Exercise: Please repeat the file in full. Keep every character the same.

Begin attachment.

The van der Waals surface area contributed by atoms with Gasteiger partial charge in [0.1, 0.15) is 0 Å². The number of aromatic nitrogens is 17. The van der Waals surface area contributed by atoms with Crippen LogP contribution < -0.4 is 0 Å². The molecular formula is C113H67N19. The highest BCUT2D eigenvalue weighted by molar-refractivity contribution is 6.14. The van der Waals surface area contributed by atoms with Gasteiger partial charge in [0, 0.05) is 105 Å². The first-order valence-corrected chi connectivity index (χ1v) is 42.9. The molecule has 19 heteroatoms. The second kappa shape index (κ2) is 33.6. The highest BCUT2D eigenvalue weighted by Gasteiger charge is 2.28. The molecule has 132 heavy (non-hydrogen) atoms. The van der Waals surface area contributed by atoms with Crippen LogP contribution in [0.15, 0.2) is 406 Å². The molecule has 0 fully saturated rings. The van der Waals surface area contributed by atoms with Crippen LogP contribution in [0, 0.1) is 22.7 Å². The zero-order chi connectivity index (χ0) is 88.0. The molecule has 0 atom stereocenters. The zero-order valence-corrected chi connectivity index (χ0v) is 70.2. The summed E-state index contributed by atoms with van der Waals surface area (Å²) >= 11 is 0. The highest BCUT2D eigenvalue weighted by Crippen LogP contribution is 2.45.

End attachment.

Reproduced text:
The van der Waals surface area contributed by atoms with Gasteiger partial charge in [0.1, 0.15) is 0 Å². The number of aromatic nitrogens is 17. The van der Waals surface area contributed by atoms with Crippen LogP contribution < -0.4 is 0 Å². The molecular formula is C113H67N19. The highest BCUT2D eigenvalue weighted by molar-refractivity contribution is 6.14. The van der Waals surface area contributed by atoms with Gasteiger partial charge in [0, 0.05) is 105 Å². The first-order valence-corrected chi connectivity index (χ1v) is 42.9. The molecule has 19 heteroatoms. The second kappa shape index (κ2) is 33.6. The highest BCUT2D eigenvalue weighted by Gasteiger charge is 2.28. The molecule has 132 heavy (non-hydrogen) atoms. The van der Waals surface area contributed by atoms with Crippen LogP contribution in [0.15, 0.2) is 406 Å². The molecule has 0 fully saturated rings. The van der Waals surface area contributed by atoms with Crippen LogP contribution in [0, 0.1) is 22.7 Å². The zero-order chi connectivity index (χ0) is 88.0. The molecule has 0 atom stereocenters. The zero-order valence-corrected chi connectivity index (χ0v) is 70.2. The summed E-state index contributed by atoms with van der Waals surface area (Å²) >= 11 is 0. The highest BCUT2D eigenvalue weighted by Crippen LogP contribution is 2.45.